Food prices recorded their biggest rise in three years, led by the biggest surge in sugar values since 2010, the United Nations said, even as it raised further expectations for wheat inventories.
Food prices increased by 3.9% in October, the biggest month-on-month rise since February 2012, the UN food agency, the Food and Agriculture Organization said, attributing the increase largely to “weather-driven concerns about sugar and palm oil supplies”.
Indeed, values of vegetable oils gained 6.2%, their best performance in nearly five years, “as concerns intensified about El Niсo compromising next year’s [palm oil] production in South East Asia – in Indonesia in particular,” the FAO said.
Palm oil prices have more recently also found support in ideas of raised biodiesel blending mandates in Indonesia bearing fruit, with state-owned Pertamina saying it will not import gas oil in 2016 thanks to raised supplies of the biofuel, which is made from vegetable oils.
‘Reports of crop damages’
Sugar prices soared 17.2% last month, also the biggest increase in five years, reaching an eight-month high, boosted by rain delays to cane harvesting in Brazil’s key Centre South region.
“Reports of crop damages caused by excessive dryness in India, Thailand, the Philippines, South Africa and Vietnam provided further support to international sugar prices,” the agency said.
Cereals prices showed a 1.7% increase, with wheat values lifted by “concerns about dryness affecting winter wheat in some countries and deteriorating production prospects in Australia”.
The FAO also noted a boost to corn values from an unwillingness of US producers to sell at current levels, although the price gains in these grains was in part offset by a drop in rice values “as a result of marked declines in the fragrant and Japonica rice segments”.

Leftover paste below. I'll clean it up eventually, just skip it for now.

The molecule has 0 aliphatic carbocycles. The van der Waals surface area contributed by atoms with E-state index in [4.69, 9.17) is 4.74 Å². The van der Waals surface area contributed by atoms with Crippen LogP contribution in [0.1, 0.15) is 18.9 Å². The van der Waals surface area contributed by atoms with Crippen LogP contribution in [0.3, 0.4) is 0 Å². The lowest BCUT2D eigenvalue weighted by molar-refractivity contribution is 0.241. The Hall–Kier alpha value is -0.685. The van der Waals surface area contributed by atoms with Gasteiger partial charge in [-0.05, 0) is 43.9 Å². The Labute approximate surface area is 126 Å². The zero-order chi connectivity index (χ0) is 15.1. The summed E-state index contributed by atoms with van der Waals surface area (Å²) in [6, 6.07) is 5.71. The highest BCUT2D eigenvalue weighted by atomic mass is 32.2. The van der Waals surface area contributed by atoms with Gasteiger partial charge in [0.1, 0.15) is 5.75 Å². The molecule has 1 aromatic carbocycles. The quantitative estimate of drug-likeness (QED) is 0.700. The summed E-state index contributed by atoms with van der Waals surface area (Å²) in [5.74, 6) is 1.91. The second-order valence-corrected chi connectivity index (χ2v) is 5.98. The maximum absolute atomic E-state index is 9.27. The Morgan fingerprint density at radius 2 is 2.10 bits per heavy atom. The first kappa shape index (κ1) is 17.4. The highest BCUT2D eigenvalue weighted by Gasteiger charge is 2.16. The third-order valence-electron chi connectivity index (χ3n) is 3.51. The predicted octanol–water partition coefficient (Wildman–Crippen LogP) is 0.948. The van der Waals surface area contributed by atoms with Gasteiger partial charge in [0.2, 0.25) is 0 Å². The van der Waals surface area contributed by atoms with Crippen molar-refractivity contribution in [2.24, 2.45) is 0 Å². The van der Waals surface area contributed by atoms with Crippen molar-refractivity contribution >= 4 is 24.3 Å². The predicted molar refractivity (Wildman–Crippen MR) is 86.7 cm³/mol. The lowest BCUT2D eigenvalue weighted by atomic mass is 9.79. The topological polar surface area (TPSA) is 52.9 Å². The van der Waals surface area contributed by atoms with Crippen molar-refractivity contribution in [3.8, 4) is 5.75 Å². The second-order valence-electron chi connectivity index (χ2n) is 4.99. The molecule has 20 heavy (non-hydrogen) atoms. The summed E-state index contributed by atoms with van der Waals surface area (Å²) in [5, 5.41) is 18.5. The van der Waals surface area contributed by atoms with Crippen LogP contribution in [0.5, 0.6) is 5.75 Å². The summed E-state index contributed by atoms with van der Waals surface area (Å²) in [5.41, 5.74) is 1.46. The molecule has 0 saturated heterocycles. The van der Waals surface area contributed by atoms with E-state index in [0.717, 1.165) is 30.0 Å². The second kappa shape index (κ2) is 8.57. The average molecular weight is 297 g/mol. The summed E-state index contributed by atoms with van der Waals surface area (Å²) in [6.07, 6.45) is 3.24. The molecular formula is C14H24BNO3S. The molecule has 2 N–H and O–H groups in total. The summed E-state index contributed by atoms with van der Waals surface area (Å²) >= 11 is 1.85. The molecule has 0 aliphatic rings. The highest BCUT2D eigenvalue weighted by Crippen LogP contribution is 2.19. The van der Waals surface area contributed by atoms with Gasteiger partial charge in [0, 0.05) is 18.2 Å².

The agency cut its forecast for world production of grains, including rice, this year by 4.7m tonnes to 2.53bn tonnes, reflecting in the main “less buoyant expectations” for corn output in Asia and Ukraine thanks to dry weather.
In Asia, “the decrease mainly concerned India, reduced by 1m tonnes, to reflect lower-than-previously anticipated plantings for the kharif corn crop, and unfavourable rains,” the FAO said.
However, the estimate for wheat production was raised by 1.4m tonnes to 736.2m tonnes, “some 3m tonnes above the 2014 record”.
The revision reflected in the main a higher forecast for the European Union wheat harvest, the world’s biggest, which has been upgraded by other commentators recently too.
The European Commission earlier this week raised its forecast for the soft wheat crop by 4.6m tonnes to 149.2m tonnes, ahead of last year’s record 148.7m-tonne result, with durum representing a further 8.4m tonnes on top.
While the FAO said that some of the extra world wheat output would be accounted for by increased consumption, it raised its forecast for carryout stocks this season to 207.4m tonnes, up 4.8m tonnes year on year, and “the highest in 15 years”.
Last month, it forecast carryout stocks at 205.9m tonnes, “their highest level in 13 years”.
(Source – http://www.agrimoney.com/news/food-prices-rise-at-fastest-in-three-years-says-un–8974.html)